- Gerard Kennedy
Neil Patrick Harris to host Oscar 2015 ceremony Stage, film, and television actor Neil Patrick Harris will host the 2015 Oscars, aka the 87th Academy Awards ceremony, Oscarcast producers Craig Zadan and Neil Meron announced today, October 15, 2014. This will be Neil Patrick Harris' first time hosting the show, which in the United States will air live on ABC on Sunday, February 22. As quoted in the Academy of Motion Picture Arts and Sciences press release, Zadan and Meron are "thrilled" to have Harris host their show, adding that "we have known him his entire adult life" and "to work with him on the Oscars is the perfect storm." As to be expected, Harris' statement reads that “it is truly an honor and a thrill" to be invited to host the 2015 Academy Awards ceremony Now, Neil Patrick Harris is an experienced awards-show host. His credits in the field include hosting the 61st and 65th Primetime Emmy Awards, »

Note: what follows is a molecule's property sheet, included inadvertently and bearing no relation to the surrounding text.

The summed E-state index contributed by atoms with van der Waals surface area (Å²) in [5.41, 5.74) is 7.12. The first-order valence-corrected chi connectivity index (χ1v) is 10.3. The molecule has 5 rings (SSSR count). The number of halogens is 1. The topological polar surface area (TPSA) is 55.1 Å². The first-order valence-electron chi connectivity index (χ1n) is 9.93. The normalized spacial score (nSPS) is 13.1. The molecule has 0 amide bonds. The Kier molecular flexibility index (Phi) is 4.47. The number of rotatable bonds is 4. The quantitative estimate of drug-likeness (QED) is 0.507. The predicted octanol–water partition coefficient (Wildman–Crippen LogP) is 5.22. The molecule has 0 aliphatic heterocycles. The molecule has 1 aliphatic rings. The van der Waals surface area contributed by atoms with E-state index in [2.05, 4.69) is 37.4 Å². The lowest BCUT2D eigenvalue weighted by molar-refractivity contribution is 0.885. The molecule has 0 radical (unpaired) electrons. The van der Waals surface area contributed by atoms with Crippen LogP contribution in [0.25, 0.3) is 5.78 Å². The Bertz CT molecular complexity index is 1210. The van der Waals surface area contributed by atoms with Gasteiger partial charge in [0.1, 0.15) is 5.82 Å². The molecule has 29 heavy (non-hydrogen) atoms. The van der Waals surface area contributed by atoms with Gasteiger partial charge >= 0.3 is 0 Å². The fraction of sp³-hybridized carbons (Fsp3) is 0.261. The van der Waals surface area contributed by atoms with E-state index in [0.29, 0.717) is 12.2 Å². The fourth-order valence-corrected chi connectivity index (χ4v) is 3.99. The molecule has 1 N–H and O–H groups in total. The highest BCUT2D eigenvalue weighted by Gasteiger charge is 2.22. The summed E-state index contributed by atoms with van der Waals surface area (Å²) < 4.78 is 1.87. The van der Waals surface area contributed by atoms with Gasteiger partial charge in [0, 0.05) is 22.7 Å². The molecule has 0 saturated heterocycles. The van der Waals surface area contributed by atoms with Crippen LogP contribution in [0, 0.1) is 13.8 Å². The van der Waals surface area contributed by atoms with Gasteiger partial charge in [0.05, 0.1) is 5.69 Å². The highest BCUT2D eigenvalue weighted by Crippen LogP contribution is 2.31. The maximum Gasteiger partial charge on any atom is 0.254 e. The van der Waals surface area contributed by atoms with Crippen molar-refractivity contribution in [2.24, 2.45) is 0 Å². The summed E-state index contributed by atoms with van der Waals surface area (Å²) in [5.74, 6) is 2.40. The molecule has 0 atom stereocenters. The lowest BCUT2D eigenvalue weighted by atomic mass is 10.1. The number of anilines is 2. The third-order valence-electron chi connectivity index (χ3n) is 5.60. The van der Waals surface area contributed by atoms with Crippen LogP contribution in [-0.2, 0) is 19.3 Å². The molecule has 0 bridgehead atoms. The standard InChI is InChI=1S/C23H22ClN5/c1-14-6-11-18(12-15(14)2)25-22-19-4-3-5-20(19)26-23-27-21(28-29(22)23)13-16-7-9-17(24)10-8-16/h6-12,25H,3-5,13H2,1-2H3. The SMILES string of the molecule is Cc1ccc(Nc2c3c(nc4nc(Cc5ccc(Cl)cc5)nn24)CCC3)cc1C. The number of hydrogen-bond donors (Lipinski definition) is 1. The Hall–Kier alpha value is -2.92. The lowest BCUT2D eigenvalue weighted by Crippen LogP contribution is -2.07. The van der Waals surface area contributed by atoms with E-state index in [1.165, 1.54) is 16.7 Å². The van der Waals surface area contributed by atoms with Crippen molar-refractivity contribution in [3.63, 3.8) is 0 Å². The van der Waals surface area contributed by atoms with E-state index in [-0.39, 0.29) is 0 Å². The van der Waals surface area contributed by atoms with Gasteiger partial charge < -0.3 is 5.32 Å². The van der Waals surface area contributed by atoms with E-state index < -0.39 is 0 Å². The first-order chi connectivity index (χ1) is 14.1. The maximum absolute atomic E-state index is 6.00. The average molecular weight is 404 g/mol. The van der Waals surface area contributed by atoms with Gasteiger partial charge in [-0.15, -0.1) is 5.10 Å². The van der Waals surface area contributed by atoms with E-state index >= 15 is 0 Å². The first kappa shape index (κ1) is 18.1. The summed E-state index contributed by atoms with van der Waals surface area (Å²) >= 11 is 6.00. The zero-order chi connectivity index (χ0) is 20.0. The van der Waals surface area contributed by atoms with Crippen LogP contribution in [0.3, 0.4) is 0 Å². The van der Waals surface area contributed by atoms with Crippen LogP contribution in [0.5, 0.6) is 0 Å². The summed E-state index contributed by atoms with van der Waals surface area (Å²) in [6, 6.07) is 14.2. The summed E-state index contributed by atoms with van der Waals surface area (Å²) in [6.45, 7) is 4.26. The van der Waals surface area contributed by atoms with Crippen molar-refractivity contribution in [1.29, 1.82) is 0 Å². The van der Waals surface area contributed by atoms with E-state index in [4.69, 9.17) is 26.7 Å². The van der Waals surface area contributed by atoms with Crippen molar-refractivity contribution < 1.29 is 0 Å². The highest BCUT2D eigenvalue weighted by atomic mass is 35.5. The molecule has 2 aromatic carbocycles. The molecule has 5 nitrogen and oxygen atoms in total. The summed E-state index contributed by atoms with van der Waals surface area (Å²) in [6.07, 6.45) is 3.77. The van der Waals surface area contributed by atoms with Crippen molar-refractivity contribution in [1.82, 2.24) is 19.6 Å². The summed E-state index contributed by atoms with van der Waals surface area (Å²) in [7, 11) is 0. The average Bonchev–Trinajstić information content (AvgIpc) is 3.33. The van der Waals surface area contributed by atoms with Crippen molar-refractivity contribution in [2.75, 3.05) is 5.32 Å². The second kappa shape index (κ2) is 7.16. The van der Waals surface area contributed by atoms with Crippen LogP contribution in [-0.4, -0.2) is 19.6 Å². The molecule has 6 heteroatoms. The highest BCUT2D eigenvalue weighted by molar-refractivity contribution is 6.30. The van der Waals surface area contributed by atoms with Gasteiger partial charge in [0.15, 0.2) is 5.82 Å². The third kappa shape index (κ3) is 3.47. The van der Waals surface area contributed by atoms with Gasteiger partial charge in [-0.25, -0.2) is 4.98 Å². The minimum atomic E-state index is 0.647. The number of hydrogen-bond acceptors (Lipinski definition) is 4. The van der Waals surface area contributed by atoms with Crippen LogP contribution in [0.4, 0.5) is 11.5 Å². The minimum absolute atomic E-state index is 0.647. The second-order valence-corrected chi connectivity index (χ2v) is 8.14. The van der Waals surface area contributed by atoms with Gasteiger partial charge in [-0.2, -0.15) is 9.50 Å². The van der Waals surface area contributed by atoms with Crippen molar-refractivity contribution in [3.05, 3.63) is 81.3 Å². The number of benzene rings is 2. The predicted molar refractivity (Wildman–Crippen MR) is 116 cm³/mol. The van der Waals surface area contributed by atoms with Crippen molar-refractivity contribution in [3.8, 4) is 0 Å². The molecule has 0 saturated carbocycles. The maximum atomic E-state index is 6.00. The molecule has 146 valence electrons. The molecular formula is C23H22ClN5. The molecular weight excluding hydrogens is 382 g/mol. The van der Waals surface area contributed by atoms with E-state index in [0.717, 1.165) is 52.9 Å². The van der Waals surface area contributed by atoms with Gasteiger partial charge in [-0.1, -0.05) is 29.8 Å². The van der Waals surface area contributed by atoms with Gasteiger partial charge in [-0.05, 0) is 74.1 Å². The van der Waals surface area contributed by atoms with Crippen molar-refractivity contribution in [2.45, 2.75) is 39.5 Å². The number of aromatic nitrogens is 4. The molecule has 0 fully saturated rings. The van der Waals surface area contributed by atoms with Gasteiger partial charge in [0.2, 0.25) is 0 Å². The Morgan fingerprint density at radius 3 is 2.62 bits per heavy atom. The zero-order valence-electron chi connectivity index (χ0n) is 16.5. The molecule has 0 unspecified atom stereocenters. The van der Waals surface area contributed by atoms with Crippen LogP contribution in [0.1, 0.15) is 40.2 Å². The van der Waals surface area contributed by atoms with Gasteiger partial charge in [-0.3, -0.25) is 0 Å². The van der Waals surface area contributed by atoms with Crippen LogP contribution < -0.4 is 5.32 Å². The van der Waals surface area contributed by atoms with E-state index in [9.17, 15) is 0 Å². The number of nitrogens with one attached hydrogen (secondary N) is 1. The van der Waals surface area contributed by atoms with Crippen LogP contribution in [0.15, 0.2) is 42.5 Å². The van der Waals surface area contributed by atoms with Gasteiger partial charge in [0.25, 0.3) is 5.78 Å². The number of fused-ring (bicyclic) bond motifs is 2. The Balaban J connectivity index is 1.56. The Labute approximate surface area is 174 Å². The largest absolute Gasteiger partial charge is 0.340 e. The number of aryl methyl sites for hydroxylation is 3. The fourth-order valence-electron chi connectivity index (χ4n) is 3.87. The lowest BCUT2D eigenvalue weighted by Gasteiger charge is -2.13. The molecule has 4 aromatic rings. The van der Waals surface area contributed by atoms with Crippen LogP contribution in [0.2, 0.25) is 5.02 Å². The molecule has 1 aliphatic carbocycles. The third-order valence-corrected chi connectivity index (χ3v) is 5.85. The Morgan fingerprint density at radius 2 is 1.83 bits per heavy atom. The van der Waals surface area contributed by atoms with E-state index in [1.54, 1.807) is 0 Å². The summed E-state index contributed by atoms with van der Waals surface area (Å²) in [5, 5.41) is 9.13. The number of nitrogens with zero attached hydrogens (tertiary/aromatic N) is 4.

- Steve Montgomery
X-Men: Days of Future Past It's interesting to me in that I consider X-Men: Days of Future Past one of the best movies of 2014 and the second best blockbuster of the summer behind Edge of Tomorrow and yet I have little to no interest in seeing it again. I've seen plenty of trailers as of late promoting today's release of the DVD and Blu-ray and each time I remember enjoying the movie, but a feeling of meh when it comes to watching it again comes over me. Nevertheless, I can still I say I felt it was a good movie... that one time I saw it.
Fargo Season One Here's a show I need to get back to and finish. Everyone I've talked to and seen comment online has enjoyed it and having already watched three of the ten episodes it only makes sense I finish it.
Venus in Fur »
- Brad Brevet